WASHINGTON - The start of a new year means resolving to finally kick that smoking habit, run a marathon or save more money.
A recent survey of more than 2,000 Americans by Ipsos found that about 38 percent plan to have a New Year’s resolution in 2020. Among those people, 20 percent said they would have more than one for the coming year, while 18 percent will focus on just one.
The top resolutions included improving a financial situation (51%), eating healthier (51%), and being more active (50%), according to the survey, which allowed more than one option to be selected.
Forty-two percent of those surveyed reported wanting to lose weight in 2020, while 38 percent said they wanted to improve their mental well-being through stress reduction and mindfulness practices.
One-third of Americans said they hoped to improve their social connections (30%) by spending more time with friends and family, getting involved in their local community, improving their relationships and even falling in love.
Half of those surveyed said they have a New Year’s resolution in 2020 to eat healthier and be more active. (Photo credit: Allison Wheeler / Contributor via Getty Images)
Approximately 22 percent said they want to work on skill development in 2020, such as learning a language, instrument or taking up a sport.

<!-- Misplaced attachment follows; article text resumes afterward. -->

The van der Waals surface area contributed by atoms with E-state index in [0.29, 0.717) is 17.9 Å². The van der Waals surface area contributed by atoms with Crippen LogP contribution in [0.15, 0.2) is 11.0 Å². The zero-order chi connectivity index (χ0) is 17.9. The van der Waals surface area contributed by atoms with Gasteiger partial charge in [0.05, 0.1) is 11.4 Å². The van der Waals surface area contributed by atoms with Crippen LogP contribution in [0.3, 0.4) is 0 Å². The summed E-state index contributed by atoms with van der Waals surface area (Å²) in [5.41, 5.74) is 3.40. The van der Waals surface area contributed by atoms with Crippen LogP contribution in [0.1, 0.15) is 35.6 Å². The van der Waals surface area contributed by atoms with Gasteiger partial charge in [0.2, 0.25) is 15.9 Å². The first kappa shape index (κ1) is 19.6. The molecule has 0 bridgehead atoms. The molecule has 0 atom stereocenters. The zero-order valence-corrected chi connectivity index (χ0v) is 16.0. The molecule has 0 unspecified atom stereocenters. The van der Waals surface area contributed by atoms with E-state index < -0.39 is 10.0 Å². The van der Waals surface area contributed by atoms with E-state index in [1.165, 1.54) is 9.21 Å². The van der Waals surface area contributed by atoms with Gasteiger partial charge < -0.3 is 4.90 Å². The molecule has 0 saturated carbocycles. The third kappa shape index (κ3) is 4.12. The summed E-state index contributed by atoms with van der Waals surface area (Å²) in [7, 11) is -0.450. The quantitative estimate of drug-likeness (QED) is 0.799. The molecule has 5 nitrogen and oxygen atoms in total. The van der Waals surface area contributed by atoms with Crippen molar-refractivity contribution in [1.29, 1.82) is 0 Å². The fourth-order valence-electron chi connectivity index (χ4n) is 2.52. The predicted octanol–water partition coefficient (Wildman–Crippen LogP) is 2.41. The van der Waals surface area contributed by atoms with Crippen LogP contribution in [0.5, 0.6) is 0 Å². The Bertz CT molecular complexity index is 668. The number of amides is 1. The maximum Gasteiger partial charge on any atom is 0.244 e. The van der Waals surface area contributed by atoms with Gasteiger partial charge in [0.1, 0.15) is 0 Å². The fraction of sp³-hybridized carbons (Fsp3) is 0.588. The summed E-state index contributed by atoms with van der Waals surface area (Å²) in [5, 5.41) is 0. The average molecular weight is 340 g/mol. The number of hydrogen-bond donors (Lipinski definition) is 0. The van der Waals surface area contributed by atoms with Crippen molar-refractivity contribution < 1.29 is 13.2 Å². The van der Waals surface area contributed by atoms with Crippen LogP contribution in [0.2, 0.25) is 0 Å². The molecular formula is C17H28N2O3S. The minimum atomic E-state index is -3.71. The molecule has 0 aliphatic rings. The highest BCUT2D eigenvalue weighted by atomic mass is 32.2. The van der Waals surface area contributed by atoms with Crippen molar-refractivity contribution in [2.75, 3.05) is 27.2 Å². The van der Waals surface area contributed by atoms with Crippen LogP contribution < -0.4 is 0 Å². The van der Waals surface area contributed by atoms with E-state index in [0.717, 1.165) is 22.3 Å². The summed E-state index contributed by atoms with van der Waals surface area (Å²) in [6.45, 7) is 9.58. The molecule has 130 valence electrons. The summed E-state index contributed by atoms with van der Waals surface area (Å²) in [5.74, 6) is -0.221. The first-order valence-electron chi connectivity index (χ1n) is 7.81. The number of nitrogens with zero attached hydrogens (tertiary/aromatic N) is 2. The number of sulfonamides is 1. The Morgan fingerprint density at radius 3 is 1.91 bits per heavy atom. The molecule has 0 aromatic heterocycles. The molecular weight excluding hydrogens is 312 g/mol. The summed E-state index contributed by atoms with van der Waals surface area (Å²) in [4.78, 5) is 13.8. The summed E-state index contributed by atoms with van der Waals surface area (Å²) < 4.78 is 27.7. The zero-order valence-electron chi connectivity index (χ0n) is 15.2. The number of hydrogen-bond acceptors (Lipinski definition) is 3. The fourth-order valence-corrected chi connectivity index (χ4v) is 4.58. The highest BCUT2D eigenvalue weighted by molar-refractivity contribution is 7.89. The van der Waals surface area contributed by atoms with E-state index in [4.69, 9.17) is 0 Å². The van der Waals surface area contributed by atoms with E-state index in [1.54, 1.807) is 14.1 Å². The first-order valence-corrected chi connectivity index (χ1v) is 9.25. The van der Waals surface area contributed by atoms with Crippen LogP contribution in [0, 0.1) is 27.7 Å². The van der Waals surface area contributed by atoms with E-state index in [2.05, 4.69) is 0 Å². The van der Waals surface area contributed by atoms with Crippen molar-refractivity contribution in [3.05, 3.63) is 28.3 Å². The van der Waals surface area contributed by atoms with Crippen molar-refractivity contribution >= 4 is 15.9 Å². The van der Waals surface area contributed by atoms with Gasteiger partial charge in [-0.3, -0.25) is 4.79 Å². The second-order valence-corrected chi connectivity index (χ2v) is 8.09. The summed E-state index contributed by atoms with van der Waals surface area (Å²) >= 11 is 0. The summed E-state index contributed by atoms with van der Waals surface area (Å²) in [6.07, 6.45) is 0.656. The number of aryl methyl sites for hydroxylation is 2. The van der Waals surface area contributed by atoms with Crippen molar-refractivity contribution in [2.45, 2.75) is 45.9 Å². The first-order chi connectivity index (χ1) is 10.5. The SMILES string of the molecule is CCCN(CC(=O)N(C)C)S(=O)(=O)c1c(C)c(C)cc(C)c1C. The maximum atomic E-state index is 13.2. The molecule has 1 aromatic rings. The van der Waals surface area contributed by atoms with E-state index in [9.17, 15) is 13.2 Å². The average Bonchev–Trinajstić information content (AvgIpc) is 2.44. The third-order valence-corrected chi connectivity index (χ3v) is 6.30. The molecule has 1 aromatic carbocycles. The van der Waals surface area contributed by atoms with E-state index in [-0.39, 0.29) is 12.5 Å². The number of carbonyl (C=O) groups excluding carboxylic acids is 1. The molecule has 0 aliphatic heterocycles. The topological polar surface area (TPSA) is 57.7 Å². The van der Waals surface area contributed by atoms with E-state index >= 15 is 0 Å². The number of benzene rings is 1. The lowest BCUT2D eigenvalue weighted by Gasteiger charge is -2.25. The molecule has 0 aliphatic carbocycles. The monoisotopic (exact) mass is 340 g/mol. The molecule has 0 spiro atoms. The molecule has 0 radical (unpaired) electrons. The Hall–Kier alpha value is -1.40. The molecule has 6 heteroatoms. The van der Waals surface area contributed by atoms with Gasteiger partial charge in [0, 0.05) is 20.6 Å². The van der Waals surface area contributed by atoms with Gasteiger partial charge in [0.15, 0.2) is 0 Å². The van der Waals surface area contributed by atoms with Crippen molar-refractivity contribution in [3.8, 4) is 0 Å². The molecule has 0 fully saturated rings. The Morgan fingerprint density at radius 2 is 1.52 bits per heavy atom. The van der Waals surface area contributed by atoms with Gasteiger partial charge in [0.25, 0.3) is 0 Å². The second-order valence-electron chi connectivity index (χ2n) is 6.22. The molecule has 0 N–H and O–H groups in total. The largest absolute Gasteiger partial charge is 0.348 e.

The same amount said their 2020 resolution was related to being more environmentally friendly by recycling more, reducing waste and using less plastic.
Other health-related goals, like quitting smoking, drinking less and sleeping more, were the 2020 New Year’s resolutions for 19 percent of those surveyed.
The survey of 2,011 adults found that Hispanic Americans are more likely (56%) to have a resolution in 2020 than the general population.
For those who plan to not have a New Year’s resolution in 2020, half (52%) said it was because resolutions are not important to them, 17 percent said they weren’t motivated to make one and 6 percent said they didn’t think they would succeed.
And among the Americans who reported having a New Year’s resolution in 2019, approximately 44 percent said they are either still going strong with their commitment or they have already reached their goal.
This story was reported from Cincinnati.